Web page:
Morning Briefing: South Korea considering options for foreign law firms

by John Maguire05 May 2015
South Korea considering options for foreign law firms
Foreign law firms may soon be able to go into joint ventures with law firms in South Korea and to hire South Korean lawyers. The authorities in Seoul are slowly implementing changes to the country’s legal system to create a more liberal approach. Fee-sharing has been allowed since 2013 but foreign firms are only allowed to operate as foreign legal consultants currently. The further change would allow partnerships between foreign and domestic firms.
Singapore Law Society president defends high supply of new lawyers
There has been concern raised recently about a glut of new lawyers in Singapore with many questioning where the graduates are going to find work. However the president of the city-state’s Law Society doesn’t see a problem saying it is good news for law firms. Thio Shen Yi wrote in the society’s publication that a decade ago there were not enough lawyers to meet demand whereas now it’s an employer’s market. While this is not good news for graduates Yi believes that the oversupply may not always be the case with 500 new lawyers finding employment each year. He said that lower starting wages may be a way to increase demand among law firms.
Law firm launches beer practice
A law firm in Ohio, US has launched a practice focused on the growing craft beer sector. Freund, Freeze & Arnold’s new Ohio Beer Counsel is targeting the many brewers and distillers that are starting up in their area. The lawyers in the practice are all craft beer enthusiasts and say that as well as the usual issues surrounding small businesses the craft brewery sector has many compliance issues that benefit from legal advice.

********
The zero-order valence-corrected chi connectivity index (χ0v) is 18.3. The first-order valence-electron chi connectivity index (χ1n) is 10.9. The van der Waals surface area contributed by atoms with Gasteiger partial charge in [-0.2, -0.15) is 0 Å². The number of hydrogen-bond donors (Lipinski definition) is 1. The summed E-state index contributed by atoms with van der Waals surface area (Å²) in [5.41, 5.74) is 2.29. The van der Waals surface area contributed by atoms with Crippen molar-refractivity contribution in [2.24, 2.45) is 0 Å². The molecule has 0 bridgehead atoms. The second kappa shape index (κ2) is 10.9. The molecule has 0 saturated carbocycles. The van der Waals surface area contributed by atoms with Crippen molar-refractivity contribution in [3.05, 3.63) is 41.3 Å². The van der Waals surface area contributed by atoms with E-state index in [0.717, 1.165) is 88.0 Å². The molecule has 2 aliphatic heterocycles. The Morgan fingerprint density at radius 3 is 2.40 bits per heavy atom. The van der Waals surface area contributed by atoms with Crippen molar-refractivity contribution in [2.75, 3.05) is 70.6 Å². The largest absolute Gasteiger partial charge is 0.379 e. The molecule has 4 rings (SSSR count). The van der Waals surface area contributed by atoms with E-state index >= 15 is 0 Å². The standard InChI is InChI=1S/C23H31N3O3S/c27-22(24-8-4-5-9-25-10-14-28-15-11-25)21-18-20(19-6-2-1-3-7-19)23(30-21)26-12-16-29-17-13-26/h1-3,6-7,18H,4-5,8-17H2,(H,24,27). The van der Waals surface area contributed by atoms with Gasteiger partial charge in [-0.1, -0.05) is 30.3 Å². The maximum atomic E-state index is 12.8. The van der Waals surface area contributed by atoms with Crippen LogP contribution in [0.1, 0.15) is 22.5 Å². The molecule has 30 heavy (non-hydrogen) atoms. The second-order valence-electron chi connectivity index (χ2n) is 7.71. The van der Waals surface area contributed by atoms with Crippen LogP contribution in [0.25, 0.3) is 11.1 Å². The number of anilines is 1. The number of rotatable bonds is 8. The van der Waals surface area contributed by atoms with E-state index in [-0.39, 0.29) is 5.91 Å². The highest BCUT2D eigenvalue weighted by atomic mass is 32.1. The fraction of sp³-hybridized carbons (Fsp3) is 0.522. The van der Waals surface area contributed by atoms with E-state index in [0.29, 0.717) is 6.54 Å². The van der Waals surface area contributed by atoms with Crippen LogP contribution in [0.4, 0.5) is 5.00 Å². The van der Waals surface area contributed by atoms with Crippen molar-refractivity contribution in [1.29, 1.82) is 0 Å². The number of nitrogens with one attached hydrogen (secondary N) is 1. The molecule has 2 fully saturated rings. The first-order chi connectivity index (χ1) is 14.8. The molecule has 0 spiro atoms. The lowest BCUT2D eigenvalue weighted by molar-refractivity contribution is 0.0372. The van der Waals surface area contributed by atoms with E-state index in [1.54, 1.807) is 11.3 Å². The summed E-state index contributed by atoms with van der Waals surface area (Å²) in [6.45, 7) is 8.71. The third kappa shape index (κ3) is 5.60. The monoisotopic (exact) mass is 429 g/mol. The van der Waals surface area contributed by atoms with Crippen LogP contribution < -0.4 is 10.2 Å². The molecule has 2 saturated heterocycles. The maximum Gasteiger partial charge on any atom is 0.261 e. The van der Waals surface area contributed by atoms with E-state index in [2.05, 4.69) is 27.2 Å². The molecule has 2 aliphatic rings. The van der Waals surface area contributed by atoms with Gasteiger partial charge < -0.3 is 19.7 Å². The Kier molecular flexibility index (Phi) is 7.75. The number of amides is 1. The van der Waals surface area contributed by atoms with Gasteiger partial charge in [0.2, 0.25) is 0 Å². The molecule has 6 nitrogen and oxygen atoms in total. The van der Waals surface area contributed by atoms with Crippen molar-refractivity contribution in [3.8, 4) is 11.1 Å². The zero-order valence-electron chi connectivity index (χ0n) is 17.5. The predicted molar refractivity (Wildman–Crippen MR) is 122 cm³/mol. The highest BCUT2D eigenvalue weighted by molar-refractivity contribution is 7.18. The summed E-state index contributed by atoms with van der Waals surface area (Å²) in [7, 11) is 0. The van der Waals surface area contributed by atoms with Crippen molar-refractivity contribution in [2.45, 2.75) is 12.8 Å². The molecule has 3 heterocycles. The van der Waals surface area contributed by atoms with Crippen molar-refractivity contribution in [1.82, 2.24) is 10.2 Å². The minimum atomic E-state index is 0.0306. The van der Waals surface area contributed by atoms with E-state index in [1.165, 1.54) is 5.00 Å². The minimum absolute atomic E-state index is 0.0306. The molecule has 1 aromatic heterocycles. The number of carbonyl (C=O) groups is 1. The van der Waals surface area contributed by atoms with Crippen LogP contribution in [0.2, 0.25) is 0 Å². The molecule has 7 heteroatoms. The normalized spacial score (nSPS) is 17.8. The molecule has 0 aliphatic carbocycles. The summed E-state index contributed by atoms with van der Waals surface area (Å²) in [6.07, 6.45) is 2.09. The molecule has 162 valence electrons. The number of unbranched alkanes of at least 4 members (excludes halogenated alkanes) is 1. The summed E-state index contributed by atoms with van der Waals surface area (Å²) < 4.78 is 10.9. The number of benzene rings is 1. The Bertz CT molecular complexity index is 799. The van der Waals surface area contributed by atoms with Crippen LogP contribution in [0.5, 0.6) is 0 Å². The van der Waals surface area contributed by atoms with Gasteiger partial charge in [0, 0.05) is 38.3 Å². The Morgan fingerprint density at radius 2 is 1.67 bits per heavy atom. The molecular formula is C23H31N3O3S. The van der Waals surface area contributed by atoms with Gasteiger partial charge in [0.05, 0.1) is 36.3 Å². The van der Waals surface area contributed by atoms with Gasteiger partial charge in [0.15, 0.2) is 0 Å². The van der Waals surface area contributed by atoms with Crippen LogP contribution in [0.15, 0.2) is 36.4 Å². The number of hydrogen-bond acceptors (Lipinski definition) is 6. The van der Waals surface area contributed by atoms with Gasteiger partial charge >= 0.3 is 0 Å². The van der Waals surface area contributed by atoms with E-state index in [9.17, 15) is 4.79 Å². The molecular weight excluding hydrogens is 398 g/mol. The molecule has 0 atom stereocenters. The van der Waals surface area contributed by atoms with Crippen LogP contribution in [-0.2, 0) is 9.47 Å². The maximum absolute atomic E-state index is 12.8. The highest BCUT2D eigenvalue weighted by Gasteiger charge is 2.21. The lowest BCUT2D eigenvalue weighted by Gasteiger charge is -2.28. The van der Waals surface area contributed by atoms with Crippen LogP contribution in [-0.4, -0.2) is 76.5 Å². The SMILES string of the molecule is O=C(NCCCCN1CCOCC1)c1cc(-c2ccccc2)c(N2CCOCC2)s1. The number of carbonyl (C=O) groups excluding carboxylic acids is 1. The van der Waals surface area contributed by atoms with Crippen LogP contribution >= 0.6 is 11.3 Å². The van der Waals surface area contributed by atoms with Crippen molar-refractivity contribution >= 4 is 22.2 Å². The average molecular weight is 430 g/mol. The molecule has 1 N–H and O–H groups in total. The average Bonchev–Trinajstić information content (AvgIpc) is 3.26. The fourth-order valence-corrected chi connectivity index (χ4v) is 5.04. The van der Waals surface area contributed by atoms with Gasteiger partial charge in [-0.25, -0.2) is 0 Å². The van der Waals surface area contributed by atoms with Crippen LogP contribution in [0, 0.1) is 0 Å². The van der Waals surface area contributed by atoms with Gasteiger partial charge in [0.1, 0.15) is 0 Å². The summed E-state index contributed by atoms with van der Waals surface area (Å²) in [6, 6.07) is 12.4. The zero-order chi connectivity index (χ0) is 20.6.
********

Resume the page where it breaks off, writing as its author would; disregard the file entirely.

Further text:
Blurred Lines lawyers demand retrial
The recent lawsuit filed by the estate of soul legend Marvin Gaye over a hit that was found to be similar to one of the late singer’s songs is being challenged. Lawyers for Robin Thicke and Pharrell Williams whose international hit song ‘Blurred Lines’ was deemed to have been taken from Gaye’s “Got to Give It Up”, have demanded a retrial claiming mistakes in the original. According to a report in industry magazine Billboard the Gaye family could force the issue into negotiations over long-term royalties for the song and they are also seeking an extension of the lawsuit to include a number of record companies.